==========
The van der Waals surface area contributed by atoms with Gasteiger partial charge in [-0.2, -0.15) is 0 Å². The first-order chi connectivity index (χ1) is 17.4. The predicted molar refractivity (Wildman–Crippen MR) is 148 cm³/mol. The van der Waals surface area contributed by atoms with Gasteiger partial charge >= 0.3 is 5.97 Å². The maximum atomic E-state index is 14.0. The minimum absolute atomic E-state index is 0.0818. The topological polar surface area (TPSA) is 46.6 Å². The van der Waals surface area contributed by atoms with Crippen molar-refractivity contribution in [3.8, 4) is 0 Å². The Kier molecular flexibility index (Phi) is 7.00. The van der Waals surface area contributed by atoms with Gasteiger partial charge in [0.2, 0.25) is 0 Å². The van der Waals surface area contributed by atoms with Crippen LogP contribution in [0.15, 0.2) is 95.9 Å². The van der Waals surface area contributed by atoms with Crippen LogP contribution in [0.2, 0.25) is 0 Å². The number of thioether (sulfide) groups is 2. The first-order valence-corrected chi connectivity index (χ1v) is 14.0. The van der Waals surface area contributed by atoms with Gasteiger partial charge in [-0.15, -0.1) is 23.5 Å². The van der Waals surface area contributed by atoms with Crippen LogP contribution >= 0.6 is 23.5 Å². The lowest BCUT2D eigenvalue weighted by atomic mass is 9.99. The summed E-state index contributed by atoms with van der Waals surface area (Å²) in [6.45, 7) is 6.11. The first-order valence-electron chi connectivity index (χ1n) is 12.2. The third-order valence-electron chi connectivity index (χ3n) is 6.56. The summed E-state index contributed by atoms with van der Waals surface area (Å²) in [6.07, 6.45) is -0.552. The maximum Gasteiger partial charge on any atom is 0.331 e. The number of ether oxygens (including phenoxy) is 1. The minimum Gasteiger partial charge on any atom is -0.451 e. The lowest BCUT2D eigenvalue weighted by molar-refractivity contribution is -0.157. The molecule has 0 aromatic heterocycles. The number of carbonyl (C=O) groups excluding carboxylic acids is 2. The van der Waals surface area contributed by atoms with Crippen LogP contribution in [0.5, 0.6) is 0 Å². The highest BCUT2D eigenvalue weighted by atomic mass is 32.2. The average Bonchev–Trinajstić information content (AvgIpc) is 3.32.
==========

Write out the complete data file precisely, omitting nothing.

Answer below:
The van der Waals surface area contributed by atoms with Gasteiger partial charge in [-0.2, -0.15) is 0 Å². The first-order chi connectivity index (χ1) is 17.4. The predicted molar refractivity (Wildman–Crippen MR) is 148 cm³/mol. The van der Waals surface area contributed by atoms with Gasteiger partial charge >= 0.3 is 5.97 Å². The maximum atomic E-state index is 14.0. The minimum absolute atomic E-state index is 0.0818. The topological polar surface area (TPSA) is 46.6 Å². The van der Waals surface area contributed by atoms with Crippen molar-refractivity contribution in [3.8, 4) is 0 Å². The Kier molecular flexibility index (Phi) is 7.00. The van der Waals surface area contributed by atoms with Gasteiger partial charge in [0.2, 0.25) is 0 Å². The van der Waals surface area contributed by atoms with Crippen LogP contribution in [0.15, 0.2) is 95.9 Å². The van der Waals surface area contributed by atoms with Crippen LogP contribution in [0.2, 0.25) is 0 Å². The number of thioether (sulfide) groups is 2. The first-order valence-corrected chi connectivity index (χ1v) is 14.0. The van der Waals surface area contributed by atoms with Gasteiger partial charge in [-0.15, -0.1) is 23.5 Å². The van der Waals surface area contributed by atoms with Crippen LogP contribution >= 0.6 is 23.5 Å². The lowest BCUT2D eigenvalue weighted by atomic mass is 9.99. The summed E-state index contributed by atoms with van der Waals surface area (Å²) in [6.45, 7) is 6.11. The first-order valence-electron chi connectivity index (χ1n) is 12.2. The third-order valence-electron chi connectivity index (χ3n) is 6.56. The summed E-state index contributed by atoms with van der Waals surface area (Å²) in [6.07, 6.45) is -0.552. The maximum Gasteiger partial charge on any atom is 0.331 e. The number of ether oxygens (including phenoxy) is 1. The minimum Gasteiger partial charge on any atom is -0.451 e. The lowest BCUT2D eigenvalue weighted by molar-refractivity contribution is -0.157. The molecule has 0 aromatic heterocycles. The number of carbonyl (C=O) groups excluding carboxylic acids is 2. The van der Waals surface area contributed by atoms with Crippen LogP contribution in [0.5, 0.6) is 0 Å². The highest BCUT2D eigenvalue weighted by atomic mass is 32.2. The average Bonchev–Trinajstić information content (AvgIpc) is 3.32.